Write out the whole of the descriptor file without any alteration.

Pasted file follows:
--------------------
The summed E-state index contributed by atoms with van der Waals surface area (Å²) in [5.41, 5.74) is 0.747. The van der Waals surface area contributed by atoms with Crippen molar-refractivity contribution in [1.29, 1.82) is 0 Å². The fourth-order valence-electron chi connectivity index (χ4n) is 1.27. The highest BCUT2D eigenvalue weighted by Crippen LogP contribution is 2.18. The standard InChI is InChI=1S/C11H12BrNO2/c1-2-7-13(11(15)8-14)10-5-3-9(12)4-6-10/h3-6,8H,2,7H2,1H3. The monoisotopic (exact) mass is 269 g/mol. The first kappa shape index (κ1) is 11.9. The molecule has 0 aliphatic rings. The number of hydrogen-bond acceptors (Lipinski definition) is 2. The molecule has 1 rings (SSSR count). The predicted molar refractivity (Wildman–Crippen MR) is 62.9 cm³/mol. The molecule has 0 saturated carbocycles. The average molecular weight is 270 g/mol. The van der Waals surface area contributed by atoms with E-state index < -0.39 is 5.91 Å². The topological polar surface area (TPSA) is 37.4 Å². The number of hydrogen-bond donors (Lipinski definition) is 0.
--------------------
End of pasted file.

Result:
The summed E-state index contributed by atoms with van der Waals surface area (Å²) in [5.41, 5.74) is 0.747. The van der Waals surface area contributed by atoms with Crippen molar-refractivity contribution in [1.29, 1.82) is 0 Å². The fourth-order valence-electron chi connectivity index (χ4n) is 1.27. The highest BCUT2D eigenvalue weighted by Crippen LogP contribution is 2.18. The standard InChI is InChI=1S/C11H12BrNO2/c1-2-7-13(11(15)8-14)10-5-3-9(12)4-6-10/h3-6,8H,2,7H2,1H3. The monoisotopic (exact) mass is 269 g/mol. The first kappa shape index (κ1) is 11.9. The molecule has 0 aliphatic rings. The number of hydrogen-bond acceptors (Lipinski definition) is 2. The molecule has 1 rings (SSSR count). The predicted molar refractivity (Wildman–Crippen MR) is 62.9 cm³/mol. The molecule has 0 saturated carbocycles. The average molecular weight is 270 g/mol. The van der Waals surface area contributed by atoms with E-state index < -0.39 is 5.91 Å². The topological polar surface area (TPSA) is 37.4 Å². The number of hydrogen-bond donors (Lipinski definition) is 0.